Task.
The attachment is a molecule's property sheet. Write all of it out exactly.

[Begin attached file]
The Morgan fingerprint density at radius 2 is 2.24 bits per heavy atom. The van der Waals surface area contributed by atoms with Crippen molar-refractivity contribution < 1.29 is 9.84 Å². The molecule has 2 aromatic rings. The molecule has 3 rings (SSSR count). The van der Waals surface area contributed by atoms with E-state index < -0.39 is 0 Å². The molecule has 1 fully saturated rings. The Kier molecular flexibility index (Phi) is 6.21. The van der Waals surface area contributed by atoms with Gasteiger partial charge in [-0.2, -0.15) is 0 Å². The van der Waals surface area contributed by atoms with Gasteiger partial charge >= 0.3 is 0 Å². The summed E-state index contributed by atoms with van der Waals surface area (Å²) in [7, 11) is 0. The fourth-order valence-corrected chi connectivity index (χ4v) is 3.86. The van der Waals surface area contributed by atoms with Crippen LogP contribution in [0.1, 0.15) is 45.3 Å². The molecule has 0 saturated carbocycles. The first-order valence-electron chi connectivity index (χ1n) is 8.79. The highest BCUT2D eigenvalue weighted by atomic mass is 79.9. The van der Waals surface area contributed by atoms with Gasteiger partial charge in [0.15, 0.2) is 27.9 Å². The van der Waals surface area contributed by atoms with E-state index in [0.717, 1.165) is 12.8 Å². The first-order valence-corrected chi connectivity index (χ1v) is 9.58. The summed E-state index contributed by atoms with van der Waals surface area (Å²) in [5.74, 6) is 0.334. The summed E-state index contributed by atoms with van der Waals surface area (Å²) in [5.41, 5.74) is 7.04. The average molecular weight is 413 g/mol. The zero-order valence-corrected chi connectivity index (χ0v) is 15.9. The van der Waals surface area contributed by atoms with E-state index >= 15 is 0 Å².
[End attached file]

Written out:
The Morgan fingerprint density at radius 2 is 2.24 bits per heavy atom. The van der Waals surface area contributed by atoms with Crippen molar-refractivity contribution < 1.29 is 9.84 Å². The molecule has 2 aromatic rings. The molecule has 3 rings (SSSR count). The van der Waals surface area contributed by atoms with E-state index < -0.39 is 0 Å². The molecule has 1 fully saturated rings. The Kier molecular flexibility index (Phi) is 6.21. The van der Waals surface area contributed by atoms with Gasteiger partial charge in [-0.2, -0.15) is 0 Å². The van der Waals surface area contributed by atoms with Gasteiger partial charge >= 0.3 is 0 Å². The summed E-state index contributed by atoms with van der Waals surface area (Å²) in [7, 11) is 0. The fourth-order valence-corrected chi connectivity index (χ4v) is 3.86. The van der Waals surface area contributed by atoms with Crippen LogP contribution in [0.1, 0.15) is 45.3 Å². The molecule has 0 saturated carbocycles. The first-order valence-electron chi connectivity index (χ1n) is 8.79. The highest BCUT2D eigenvalue weighted by atomic mass is 79.9. The van der Waals surface area contributed by atoms with Gasteiger partial charge in [0.15, 0.2) is 27.9 Å². The van der Waals surface area contributed by atoms with E-state index in [0.717, 1.165) is 12.8 Å². The first-order valence-corrected chi connectivity index (χ1v) is 9.58. The summed E-state index contributed by atoms with van der Waals surface area (Å²) in [5.74, 6) is 0.334. The summed E-state index contributed by atoms with van der Waals surface area (Å²) in [5.41, 5.74) is 7.04. The average molecular weight is 413 g/mol. The zero-order valence-corrected chi connectivity index (χ0v) is 15.9. The van der Waals surface area contributed by atoms with E-state index >= 15 is 0 Å².